CALGARY — Jon Cornish would like fans to remember him as an unselfish player.
After nine CFL seasons, three rushing titles and two Grey Cup rings, Cornish announced his retirement on Wednesday.
"Nine years for No. 9, I think that’s fitting, but all good things come to an end," said Cornish. "I’ve been defined so many different ways as a running back, but I think the No. 1 way I would want to be remembered is as a guy that cared about the fans that he was playing for. I want to be a person that was understood to not be playing for me. I was playing for everybody else, for our team."
The 31-year-old from New Westminster, B.C., played just nine games for the Stampeders in an injury-plagued 2015 season during which he suffered a broken thumb in late July before complaining of neck stiffness after a 15-11 loss at home to the Edmonton Eskimos on Oct. 10.
"After every concussion, I never really had serious cognitive issues," said Cornish. "My issues were with the neck. Your neck gets jarred that much, probably something happened to your head as well."
Cornish also missed nine games in the 2014 season due to concussion symptoms. Despite that fact he still led the league in rushing with 1,082 yards and helped Calgary win the 2014 Grey Cup 20-16 over Hamilton, though the Tiger-Cats held him to 25 yards on nine carries.
"Going forward, I want to be an advocate for brain health," said Cornish, who made the decision after last season that he was going to retire if he suffered another concussion. "I hope to help people learn that your brain is your most important muscle and it’s really your most important asset."
Although Calgary quarterback Bo Levi Mitchell said that it’s hard to see his teammate go, he understands and supports Cornish’s decision.
"I’m excited that Jon’s making the right decision for himself and his health and his family," said Mitchell. "He was somebody that was very, very fun to not only watch play the game, but to turn around and hand the ball to. He knew how to use his body and his abilities to the best of his ability and he did an amazing job of it. It’ll be tough to not have him out there on the field with us anymore."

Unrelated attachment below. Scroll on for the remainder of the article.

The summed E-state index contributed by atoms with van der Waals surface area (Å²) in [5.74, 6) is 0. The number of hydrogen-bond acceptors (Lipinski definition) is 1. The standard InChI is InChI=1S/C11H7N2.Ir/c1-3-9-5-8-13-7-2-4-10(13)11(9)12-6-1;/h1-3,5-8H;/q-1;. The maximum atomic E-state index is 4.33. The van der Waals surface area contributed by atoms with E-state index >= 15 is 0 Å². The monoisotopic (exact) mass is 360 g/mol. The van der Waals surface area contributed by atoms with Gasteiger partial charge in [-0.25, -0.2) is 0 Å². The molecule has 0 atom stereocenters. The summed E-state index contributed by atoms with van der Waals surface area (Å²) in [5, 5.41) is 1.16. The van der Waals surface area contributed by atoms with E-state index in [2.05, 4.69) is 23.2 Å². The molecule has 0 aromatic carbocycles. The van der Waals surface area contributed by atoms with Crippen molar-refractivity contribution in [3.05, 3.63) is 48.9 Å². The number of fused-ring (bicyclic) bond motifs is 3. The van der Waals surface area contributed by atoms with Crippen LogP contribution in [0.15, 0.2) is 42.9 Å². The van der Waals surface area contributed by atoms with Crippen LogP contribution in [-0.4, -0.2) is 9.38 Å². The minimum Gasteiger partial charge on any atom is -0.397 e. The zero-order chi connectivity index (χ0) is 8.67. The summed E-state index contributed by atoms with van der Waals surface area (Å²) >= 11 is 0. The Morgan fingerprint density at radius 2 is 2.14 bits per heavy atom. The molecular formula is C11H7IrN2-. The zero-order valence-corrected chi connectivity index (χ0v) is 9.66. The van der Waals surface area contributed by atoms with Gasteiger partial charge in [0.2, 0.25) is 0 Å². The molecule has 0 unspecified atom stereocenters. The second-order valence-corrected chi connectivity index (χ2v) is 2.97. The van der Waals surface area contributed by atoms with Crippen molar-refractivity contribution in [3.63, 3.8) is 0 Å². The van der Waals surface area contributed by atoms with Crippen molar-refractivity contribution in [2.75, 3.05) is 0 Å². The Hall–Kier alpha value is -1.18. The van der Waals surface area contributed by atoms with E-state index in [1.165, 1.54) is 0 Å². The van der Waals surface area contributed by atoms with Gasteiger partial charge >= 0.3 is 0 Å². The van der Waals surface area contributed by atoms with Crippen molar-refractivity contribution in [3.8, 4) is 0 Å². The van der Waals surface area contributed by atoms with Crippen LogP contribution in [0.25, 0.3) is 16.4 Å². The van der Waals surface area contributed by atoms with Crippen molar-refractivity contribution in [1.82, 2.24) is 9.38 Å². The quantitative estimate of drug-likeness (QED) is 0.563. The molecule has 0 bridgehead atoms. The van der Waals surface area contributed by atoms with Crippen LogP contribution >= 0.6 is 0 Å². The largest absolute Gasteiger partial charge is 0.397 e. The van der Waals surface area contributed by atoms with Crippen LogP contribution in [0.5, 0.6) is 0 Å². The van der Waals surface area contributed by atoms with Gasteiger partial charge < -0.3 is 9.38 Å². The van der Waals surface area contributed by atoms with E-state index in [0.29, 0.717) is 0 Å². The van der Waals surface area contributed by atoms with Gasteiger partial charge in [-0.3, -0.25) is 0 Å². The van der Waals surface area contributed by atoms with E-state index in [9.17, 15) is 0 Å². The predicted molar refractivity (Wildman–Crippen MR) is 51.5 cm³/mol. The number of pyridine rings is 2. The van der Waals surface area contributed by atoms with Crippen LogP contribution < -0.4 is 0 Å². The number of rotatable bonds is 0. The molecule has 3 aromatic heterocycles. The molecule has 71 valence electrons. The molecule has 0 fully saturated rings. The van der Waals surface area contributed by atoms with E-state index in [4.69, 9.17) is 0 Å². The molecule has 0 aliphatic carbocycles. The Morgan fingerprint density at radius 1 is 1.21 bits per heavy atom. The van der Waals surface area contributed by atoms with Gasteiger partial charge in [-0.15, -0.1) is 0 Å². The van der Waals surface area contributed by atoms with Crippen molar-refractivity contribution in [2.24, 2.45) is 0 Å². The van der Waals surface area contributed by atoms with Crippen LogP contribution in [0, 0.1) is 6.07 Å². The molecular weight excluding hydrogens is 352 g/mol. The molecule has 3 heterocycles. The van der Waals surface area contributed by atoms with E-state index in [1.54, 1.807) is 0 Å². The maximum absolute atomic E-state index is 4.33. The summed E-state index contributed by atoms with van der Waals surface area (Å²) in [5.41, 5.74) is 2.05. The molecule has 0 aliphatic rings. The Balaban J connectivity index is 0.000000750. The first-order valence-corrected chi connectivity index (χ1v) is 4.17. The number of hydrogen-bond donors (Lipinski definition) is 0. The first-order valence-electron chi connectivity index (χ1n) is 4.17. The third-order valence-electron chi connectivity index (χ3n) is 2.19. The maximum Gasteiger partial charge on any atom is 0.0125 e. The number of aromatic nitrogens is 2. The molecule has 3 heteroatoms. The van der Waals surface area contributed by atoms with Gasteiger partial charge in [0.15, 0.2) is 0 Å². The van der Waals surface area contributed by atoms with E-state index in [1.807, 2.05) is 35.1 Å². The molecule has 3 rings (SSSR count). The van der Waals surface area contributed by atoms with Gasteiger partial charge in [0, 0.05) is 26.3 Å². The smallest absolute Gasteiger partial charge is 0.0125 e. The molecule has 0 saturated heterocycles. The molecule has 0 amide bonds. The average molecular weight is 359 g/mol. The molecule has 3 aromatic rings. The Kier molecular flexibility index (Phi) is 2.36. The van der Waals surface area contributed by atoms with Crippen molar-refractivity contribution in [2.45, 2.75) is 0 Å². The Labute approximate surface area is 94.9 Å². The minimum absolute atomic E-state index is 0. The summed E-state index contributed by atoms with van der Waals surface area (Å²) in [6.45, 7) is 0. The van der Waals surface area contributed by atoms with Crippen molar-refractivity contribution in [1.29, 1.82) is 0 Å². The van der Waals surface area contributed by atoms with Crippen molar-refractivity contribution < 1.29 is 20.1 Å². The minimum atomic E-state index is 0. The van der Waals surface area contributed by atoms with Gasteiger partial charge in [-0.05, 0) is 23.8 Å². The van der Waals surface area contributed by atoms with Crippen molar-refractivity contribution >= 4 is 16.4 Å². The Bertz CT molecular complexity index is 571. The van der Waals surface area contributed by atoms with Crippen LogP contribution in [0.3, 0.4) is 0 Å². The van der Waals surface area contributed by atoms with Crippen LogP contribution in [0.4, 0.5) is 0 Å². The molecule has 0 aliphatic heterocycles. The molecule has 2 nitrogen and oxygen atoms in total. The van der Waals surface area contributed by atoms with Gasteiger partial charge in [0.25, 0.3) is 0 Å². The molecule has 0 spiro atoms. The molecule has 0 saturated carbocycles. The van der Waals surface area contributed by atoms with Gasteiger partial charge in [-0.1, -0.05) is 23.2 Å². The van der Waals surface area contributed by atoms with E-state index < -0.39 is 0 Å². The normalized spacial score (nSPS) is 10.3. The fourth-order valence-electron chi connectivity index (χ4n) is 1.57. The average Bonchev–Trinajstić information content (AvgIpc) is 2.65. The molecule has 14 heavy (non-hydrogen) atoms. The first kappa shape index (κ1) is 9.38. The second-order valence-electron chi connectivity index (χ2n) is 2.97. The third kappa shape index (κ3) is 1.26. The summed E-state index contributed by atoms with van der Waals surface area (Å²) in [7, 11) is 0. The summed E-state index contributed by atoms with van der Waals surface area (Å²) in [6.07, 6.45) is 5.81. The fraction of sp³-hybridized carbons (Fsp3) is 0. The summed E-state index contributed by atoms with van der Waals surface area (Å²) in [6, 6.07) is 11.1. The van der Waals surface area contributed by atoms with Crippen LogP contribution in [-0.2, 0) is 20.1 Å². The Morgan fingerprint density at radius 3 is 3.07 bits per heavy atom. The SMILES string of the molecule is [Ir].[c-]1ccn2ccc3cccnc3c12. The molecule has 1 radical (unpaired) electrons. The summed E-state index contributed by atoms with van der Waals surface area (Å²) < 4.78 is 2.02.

Stampeders fullback Rob Cote said he had mixed emotions when his good friend told him of his decision to call it a career.
"I kind of knew this was coming," said Cote, who started his career with the Stamps in 2007 at the same time as Cornish. "I’m happy for him. I know he’s going to be very successful in his post-football endeavours. On a personal side, I’m disappointed to see him go. That’s been my dude. He’s definitely the greatest player that I’ve played with and one of the greatest players that I’ve seen."
Cornish was the CFL’s leading rusher and top Canadian from 2012 to 2014. He broke Normie Kwong’s 56-year-old single-season rushing record for a Canadian with 1,457 yards in 2012.
Cornish then broke his own record the following year with 1,813 rushing yards and was named the CFL’s most outstanding player. That season he became the first CFL player to win the Lou Marsh Trophy, awarded by The Toronto Star to Canada’s top athlete, since Russ Jackson in 1969.
"I remember being a kid, six years old, I just thought maybe I could do something, maybe I could be a good athlete," said Cornish, who finished his career as the fourth-leading rusher in Stampeders history with 6,844 yards despite making just 60 starts. "It’s because of the people I’m surrounded by here that I’ve been able to achieve both our team’s dreams, our fan’s dreams and my own personal dreams."
As for the future, Cornish said he’s working towards becoming a chartered financial analyst.
"I need four years of investment experience and I’d rather get that ball rolling now rather than later," he said. "I would say there is a portion of me that is nervous, excited, anxious, but at the same time, I’m a person that embraces change. This isn’t me leaving football. This is me leaving the field. I would like to contribute more to the CFL, towards the Calgary Stampeders in any way that I’m capable of."
New Stamps coach Dave Dickenson said that Cornish will undoubtedly find ways to stay involved with the game he loves.
"He’s moved on, but he’ll miss the game," Dickenson said. "He’s a football player. It doesn’t mean that he can’t find other avenues to stoke that competitive fire and still be involved in the game. Football defined him and he’s looking for other ways. He is a great ambassador for our game and a lot of Canadians have a lot to be proud of. The guy went to the top of the mountain. That doesn’t happen very often."